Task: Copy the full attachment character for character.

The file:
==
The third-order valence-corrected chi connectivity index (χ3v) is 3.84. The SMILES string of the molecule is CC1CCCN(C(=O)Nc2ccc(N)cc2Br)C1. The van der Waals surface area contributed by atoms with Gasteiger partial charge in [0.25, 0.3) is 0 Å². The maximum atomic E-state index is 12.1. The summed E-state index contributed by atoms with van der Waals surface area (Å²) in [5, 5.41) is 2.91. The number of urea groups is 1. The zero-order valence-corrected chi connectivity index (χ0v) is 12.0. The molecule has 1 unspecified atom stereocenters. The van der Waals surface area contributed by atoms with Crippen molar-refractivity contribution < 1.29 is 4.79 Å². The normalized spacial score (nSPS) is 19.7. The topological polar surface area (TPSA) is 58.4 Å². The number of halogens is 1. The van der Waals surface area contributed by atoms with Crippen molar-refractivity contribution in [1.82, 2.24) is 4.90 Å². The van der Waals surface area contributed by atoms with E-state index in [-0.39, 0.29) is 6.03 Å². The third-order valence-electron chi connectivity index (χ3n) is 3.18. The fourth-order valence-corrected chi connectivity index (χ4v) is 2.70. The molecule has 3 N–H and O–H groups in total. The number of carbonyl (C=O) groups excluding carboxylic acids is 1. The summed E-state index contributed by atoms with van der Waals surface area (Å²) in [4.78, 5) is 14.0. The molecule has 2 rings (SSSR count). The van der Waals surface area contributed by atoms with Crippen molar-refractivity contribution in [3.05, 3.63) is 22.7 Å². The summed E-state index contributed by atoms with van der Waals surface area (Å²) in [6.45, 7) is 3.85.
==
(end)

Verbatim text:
The third-order valence-corrected chi connectivity index (χ3v) is 3.84. The SMILES string of the molecule is CC1CCCN(C(=O)Nc2ccc(N)cc2Br)C1. The van der Waals surface area contributed by atoms with Gasteiger partial charge in [0.25, 0.3) is 0 Å². The maximum atomic E-state index is 12.1. The summed E-state index contributed by atoms with van der Waals surface area (Å²) in [5, 5.41) is 2.91. The number of urea groups is 1. The zero-order valence-corrected chi connectivity index (χ0v) is 12.0. The molecule has 1 unspecified atom stereocenters. The van der Waals surface area contributed by atoms with Crippen molar-refractivity contribution < 1.29 is 4.79 Å². The normalized spacial score (nSPS) is 19.7. The topological polar surface area (TPSA) is 58.4 Å². The number of halogens is 1. The van der Waals surface area contributed by atoms with Crippen molar-refractivity contribution in [1.82, 2.24) is 4.90 Å². The van der Waals surface area contributed by atoms with E-state index in [-0.39, 0.29) is 6.03 Å². The third-order valence-electron chi connectivity index (χ3n) is 3.18. The fourth-order valence-corrected chi connectivity index (χ4v) is 2.70. The molecule has 3 N–H and O–H groups in total. The number of carbonyl (C=O) groups excluding carboxylic acids is 1. The summed E-state index contributed by atoms with van der Waals surface area (Å²) in [4.78, 5) is 14.0. The molecule has 2 rings (SSSR count). The van der Waals surface area contributed by atoms with Crippen molar-refractivity contribution in [3.05, 3.63) is 22.7 Å². The summed E-state index contributed by atoms with van der Waals surface area (Å²) in [6.45, 7) is 3.85.